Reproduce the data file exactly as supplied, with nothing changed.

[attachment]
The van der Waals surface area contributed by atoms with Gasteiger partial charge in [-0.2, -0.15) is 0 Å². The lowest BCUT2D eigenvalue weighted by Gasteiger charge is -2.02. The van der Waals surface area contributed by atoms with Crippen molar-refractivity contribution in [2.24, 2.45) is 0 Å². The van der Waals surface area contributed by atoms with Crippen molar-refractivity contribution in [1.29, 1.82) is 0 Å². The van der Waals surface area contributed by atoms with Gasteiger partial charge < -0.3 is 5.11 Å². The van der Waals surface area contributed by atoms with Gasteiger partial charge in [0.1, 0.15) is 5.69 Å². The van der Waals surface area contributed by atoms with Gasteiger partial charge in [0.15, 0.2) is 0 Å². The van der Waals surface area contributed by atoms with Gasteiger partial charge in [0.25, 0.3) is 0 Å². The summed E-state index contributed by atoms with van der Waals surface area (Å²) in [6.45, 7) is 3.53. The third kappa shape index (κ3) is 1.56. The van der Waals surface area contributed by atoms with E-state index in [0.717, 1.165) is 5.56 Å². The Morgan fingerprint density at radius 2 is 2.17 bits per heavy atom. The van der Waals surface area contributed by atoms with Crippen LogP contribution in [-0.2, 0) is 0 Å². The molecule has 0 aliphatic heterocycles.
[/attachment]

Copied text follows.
The van der Waals surface area contributed by atoms with Gasteiger partial charge in [-0.2, -0.15) is 0 Å². The lowest BCUT2D eigenvalue weighted by Gasteiger charge is -2.02. The van der Waals surface area contributed by atoms with Crippen molar-refractivity contribution in [2.24, 2.45) is 0 Å². The van der Waals surface area contributed by atoms with Crippen molar-refractivity contribution in [1.29, 1.82) is 0 Å². The van der Waals surface area contributed by atoms with Gasteiger partial charge < -0.3 is 5.11 Å². The van der Waals surface area contributed by atoms with Gasteiger partial charge in [0.1, 0.15) is 5.69 Å². The van der Waals surface area contributed by atoms with Gasteiger partial charge in [0.15, 0.2) is 0 Å². The van der Waals surface area contributed by atoms with Gasteiger partial charge in [0.25, 0.3) is 0 Å². The summed E-state index contributed by atoms with van der Waals surface area (Å²) in [6.45, 7) is 3.53. The third kappa shape index (κ3) is 1.56. The van der Waals surface area contributed by atoms with E-state index in [0.717, 1.165) is 5.56 Å². The Morgan fingerprint density at radius 2 is 2.17 bits per heavy atom. The van der Waals surface area contributed by atoms with Crippen LogP contribution in [-0.2, 0) is 0 Å². The molecule has 0 aliphatic heterocycles.